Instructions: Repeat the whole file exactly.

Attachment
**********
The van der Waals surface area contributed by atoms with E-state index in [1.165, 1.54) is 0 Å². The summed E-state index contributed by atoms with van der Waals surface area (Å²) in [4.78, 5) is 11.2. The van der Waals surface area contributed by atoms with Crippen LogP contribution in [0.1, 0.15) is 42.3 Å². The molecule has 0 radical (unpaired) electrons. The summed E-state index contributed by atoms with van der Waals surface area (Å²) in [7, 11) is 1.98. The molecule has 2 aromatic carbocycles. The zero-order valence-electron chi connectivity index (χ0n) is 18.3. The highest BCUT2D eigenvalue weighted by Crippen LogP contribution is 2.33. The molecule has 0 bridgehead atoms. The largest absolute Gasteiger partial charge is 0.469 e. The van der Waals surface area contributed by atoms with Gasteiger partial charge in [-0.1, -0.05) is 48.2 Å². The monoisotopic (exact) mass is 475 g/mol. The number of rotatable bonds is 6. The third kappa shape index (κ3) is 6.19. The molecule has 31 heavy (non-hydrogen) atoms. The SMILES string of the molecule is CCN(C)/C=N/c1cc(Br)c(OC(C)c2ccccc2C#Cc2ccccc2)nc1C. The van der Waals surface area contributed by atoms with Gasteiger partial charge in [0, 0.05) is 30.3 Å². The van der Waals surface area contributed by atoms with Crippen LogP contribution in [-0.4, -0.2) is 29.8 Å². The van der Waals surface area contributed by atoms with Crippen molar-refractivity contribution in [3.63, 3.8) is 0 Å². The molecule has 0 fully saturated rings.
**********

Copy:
The van der Waals surface area contributed by atoms with E-state index in [1.165, 1.54) is 0 Å². The summed E-state index contributed by atoms with van der Waals surface area (Å²) in [4.78, 5) is 11.2. The van der Waals surface area contributed by atoms with Crippen LogP contribution in [0.1, 0.15) is 42.3 Å². The molecule has 0 radical (unpaired) electrons. The summed E-state index contributed by atoms with van der Waals surface area (Å²) in [7, 11) is 1.98. The molecule has 2 aromatic carbocycles. The zero-order valence-electron chi connectivity index (χ0n) is 18.3. The highest BCUT2D eigenvalue weighted by Crippen LogP contribution is 2.33. The molecule has 0 bridgehead atoms. The largest absolute Gasteiger partial charge is 0.469 e. The van der Waals surface area contributed by atoms with Gasteiger partial charge in [-0.1, -0.05) is 48.2 Å². The monoisotopic (exact) mass is 475 g/mol. The number of rotatable bonds is 6. The third kappa shape index (κ3) is 6.19. The molecule has 31 heavy (non-hydrogen) atoms. The SMILES string of the molecule is CCN(C)/C=N/c1cc(Br)c(OC(C)c2ccccc2C#Cc2ccccc2)nc1C. The van der Waals surface area contributed by atoms with Gasteiger partial charge in [0, 0.05) is 30.3 Å². The van der Waals surface area contributed by atoms with Crippen LogP contribution in [-0.4, -0.2) is 29.8 Å². The van der Waals surface area contributed by atoms with Crippen molar-refractivity contribution in [3.63, 3.8) is 0 Å². The molecule has 0 fully saturated rings.